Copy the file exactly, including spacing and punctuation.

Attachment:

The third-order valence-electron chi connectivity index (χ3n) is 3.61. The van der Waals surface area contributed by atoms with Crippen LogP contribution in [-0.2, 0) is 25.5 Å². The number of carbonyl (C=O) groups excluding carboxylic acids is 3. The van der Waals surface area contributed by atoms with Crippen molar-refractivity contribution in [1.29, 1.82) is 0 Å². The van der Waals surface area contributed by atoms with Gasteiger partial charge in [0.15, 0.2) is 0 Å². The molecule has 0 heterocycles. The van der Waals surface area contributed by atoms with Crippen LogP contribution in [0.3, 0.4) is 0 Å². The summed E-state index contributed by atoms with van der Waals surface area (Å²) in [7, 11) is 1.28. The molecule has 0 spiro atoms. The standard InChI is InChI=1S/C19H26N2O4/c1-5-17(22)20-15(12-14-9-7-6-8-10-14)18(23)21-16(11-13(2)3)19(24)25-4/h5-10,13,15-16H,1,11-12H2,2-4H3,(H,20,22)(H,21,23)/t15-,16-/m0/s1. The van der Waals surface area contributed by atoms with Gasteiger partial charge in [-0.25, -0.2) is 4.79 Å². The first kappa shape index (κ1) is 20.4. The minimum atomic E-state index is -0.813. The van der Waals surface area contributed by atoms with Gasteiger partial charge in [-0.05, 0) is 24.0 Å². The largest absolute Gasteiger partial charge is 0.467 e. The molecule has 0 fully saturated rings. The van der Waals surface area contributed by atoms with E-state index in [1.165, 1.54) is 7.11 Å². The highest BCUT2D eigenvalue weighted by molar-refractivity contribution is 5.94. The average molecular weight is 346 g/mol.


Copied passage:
The third-order valence-electron chi connectivity index (χ3n) is 3.61. The van der Waals surface area contributed by atoms with Crippen LogP contribution in [-0.2, 0) is 25.5 Å². The number of carbonyl (C=O) groups excluding carboxylic acids is 3. The van der Waals surface area contributed by atoms with Crippen molar-refractivity contribution in [1.29, 1.82) is 0 Å². The van der Waals surface area contributed by atoms with Gasteiger partial charge in [0.15, 0.2) is 0 Å². The molecule has 0 heterocycles. The van der Waals surface area contributed by atoms with Crippen LogP contribution in [0.3, 0.4) is 0 Å². The summed E-state index contributed by atoms with van der Waals surface area (Å²) in [7, 11) is 1.28. The molecule has 0 spiro atoms. The standard InChI is InChI=1S/C19H26N2O4/c1-5-17(22)20-15(12-14-9-7-6-8-10-14)18(23)21-16(11-13(2)3)19(24)25-4/h5-10,13,15-16H,1,11-12H2,2-4H3,(H,20,22)(H,21,23)/t15-,16-/m0/s1. The van der Waals surface area contributed by atoms with Gasteiger partial charge in [-0.25, -0.2) is 4.79 Å². The first kappa shape index (κ1) is 20.4. The minimum atomic E-state index is -0.813. The van der Waals surface area contributed by atoms with Gasteiger partial charge in [-0.05, 0) is 24.0 Å². The largest absolute Gasteiger partial charge is 0.467 e. The molecule has 0 fully saturated rings. The van der Waals surface area contributed by atoms with E-state index in [1.165, 1.54) is 7.11 Å². The highest BCUT2D eigenvalue weighted by molar-refractivity contribution is 5.94. The average molecular weight is 346 g/mol.